Document Detail

Subsequent childbearing among teenage mothers: the determinants of a closely spaced second birth.
MedLine Citation:
PMID:  7957815     Owner:  NLM     Status:  MEDLINE    
Data from the National Longitudinal Survey of Youth reveal that approximately one-quarter of teenage mothers have a second child within 24 months of their first birth. The prevalence of closely spaced second births is greatest (31%) among young women whose first birth occurred prior to age 17. Teenage mothers' characteristics before the first birth (such as race or ethnicity and parents' level of education) and at the time of the first birth (such as years of schooling completed and whether their first birth was wanted) influence whether they have a rapid second birth. For example, those with more educated parents are less likely than others to have had a closely spaced second birth. In addition, young mothers who obtain additional schooling in the period after their first birth are less likely to have a closely spaced second birth, while those who marry are more likely to have a rapid second birth.
D S Kalmuss; P B Namerow
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Publication Detail:
Type:  Journal Article; Research Support, U.S. Gov't, P.H.S.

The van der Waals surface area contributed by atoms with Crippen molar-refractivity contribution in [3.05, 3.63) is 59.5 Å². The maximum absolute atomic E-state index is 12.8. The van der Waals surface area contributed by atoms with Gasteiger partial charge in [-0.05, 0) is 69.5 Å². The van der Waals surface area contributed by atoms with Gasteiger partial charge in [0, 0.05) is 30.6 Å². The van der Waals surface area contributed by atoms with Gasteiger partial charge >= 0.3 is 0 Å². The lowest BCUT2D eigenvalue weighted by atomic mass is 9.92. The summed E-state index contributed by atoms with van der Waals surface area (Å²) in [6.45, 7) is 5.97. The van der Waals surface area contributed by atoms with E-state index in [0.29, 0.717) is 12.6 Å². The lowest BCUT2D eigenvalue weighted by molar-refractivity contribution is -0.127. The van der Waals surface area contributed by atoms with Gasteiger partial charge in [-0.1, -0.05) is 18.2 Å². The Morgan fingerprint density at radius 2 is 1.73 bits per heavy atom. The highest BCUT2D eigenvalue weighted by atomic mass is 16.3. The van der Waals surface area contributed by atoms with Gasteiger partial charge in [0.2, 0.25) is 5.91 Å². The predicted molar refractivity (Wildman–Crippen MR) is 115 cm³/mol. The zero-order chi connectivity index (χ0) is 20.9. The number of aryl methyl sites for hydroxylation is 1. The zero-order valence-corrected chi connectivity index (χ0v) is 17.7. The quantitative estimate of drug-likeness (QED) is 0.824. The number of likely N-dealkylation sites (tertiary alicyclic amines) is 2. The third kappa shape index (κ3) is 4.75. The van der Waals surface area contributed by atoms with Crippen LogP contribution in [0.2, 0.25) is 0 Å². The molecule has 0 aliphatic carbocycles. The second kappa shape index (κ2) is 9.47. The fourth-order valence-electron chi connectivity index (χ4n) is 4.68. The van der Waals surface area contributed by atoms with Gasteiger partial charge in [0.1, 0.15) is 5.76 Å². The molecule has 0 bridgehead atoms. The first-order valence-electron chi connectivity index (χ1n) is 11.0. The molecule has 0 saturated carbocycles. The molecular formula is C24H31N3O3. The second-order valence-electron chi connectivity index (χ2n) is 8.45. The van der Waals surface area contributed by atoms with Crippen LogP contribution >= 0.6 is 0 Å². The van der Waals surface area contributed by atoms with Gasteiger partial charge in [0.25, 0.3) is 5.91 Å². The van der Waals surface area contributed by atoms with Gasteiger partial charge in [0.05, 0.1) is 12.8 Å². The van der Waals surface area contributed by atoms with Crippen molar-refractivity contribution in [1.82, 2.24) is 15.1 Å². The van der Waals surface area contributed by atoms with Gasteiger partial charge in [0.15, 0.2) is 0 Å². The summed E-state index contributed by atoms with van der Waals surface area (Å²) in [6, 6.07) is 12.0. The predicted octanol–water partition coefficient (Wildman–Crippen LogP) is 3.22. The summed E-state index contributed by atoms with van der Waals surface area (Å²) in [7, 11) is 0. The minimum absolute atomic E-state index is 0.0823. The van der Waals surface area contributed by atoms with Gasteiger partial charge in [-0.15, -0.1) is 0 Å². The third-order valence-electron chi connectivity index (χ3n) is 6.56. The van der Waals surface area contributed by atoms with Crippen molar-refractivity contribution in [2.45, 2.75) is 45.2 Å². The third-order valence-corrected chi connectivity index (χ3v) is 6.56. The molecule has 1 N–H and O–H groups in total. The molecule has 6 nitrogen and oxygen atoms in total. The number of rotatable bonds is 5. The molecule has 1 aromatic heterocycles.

Journal Detail:
Title:  Family planning perspectives     Volume:  26     ISSN:  0014-7354     ISO Abbreviation:  Fam Plann Perspect     Publication Date:    1994 Jul-Aug
Date Detail:
Created Date:  1994-12-27     Completed Date:  1994-12-27     Revised Date:  2007-11-14    
Medline Journal Info:
Nlm Unique ID:  0241370     Medline TA:  Fam Plann Perspect     Country:  UNITED STATES    
Other Details:
Languages:  eng     Pagination:  149-53, 159     Citation Subset:  IM    
Center for Population and Family Health, Columbia University, New York.
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MeSH Terms
Birth Intervals*
Educational Status
Ethnic Groups
Logistic Models
Longitudinal Studies
Marital Status
Maternal Age
Mothers / education,  psychology
Parents / education
Predictive Value of Tests
Pregnancy in Adolescence / statistics & numerical data*
Risk Factors
Socioeconomic Factors
United States / epidemiology
Grant Support

From MEDLINE®/PubMed®, a database of the U.S. National Library of Medicine

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